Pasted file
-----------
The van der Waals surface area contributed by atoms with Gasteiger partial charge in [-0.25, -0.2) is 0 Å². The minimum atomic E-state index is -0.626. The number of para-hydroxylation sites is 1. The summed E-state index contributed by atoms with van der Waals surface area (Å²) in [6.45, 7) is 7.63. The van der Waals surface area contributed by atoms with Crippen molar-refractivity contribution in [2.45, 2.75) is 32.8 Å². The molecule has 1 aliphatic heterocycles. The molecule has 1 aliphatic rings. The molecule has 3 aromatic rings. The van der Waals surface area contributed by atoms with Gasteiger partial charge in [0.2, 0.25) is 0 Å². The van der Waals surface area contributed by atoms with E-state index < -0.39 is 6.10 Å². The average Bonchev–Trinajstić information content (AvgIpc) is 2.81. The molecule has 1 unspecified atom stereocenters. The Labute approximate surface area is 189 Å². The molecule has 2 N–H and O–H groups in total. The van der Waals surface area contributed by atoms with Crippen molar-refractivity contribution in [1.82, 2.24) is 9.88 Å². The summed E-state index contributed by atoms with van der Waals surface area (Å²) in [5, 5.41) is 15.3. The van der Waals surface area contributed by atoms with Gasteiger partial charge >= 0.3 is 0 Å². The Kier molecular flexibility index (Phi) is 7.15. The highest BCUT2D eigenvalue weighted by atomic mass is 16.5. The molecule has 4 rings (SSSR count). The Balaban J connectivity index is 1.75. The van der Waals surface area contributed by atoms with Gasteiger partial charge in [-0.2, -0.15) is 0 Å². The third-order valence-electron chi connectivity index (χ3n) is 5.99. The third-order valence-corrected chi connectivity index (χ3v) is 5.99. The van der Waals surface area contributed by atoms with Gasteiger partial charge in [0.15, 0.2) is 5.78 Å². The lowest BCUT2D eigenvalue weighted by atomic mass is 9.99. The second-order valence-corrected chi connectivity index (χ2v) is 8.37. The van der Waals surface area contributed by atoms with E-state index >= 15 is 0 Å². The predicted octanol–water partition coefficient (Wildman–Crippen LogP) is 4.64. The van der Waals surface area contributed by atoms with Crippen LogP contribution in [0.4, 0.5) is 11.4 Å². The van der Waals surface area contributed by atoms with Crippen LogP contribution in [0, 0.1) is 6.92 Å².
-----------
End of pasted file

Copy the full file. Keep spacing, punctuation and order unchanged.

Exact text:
The van der Waals surface area contributed by atoms with Gasteiger partial charge in [-0.25, -0.2) is 0 Å². The minimum atomic E-state index is -0.626. The number of para-hydroxylation sites is 1. The summed E-state index contributed by atoms with van der Waals surface area (Å²) in [6.45, 7) is 7.63. The van der Waals surface area contributed by atoms with Crippen molar-refractivity contribution in [2.45, 2.75) is 32.8 Å². The molecule has 1 aliphatic heterocycles. The molecule has 1 aliphatic rings. The molecule has 3 aromatic rings. The van der Waals surface area contributed by atoms with Gasteiger partial charge in [0.2, 0.25) is 0 Å². The van der Waals surface area contributed by atoms with E-state index < -0.39 is 6.10 Å². The average Bonchev–Trinajstić information content (AvgIpc) is 2.81. The molecule has 1 unspecified atom stereocenters. The Labute approximate surface area is 189 Å². The molecule has 2 N–H and O–H groups in total. The van der Waals surface area contributed by atoms with Crippen molar-refractivity contribution in [1.82, 2.24) is 9.88 Å². The summed E-state index contributed by atoms with van der Waals surface area (Å²) in [5, 5.41) is 15.3. The van der Waals surface area contributed by atoms with Gasteiger partial charge >= 0.3 is 0 Å². The Kier molecular flexibility index (Phi) is 7.15. The highest BCUT2D eigenvalue weighted by atomic mass is 16.5. The molecule has 4 rings (SSSR count). The Balaban J connectivity index is 1.75. The van der Waals surface area contributed by atoms with Gasteiger partial charge in [-0.2, -0.15) is 0 Å². The third-order valence-electron chi connectivity index (χ3n) is 5.99. The third-order valence-corrected chi connectivity index (χ3v) is 5.99. The van der Waals surface area contributed by atoms with Gasteiger partial charge in [0.15, 0.2) is 5.78 Å². The lowest BCUT2D eigenvalue weighted by atomic mass is 9.99. The second-order valence-corrected chi connectivity index (χ2v) is 8.37. The van der Waals surface area contributed by atoms with E-state index >= 15 is 0 Å². The predicted octanol–water partition coefficient (Wildman–Crippen LogP) is 4.64. The van der Waals surface area contributed by atoms with Crippen LogP contribution in [0.4, 0.5) is 11.4 Å². The van der Waals surface area contributed by atoms with Crippen LogP contribution in [0, 0.1) is 6.92 Å².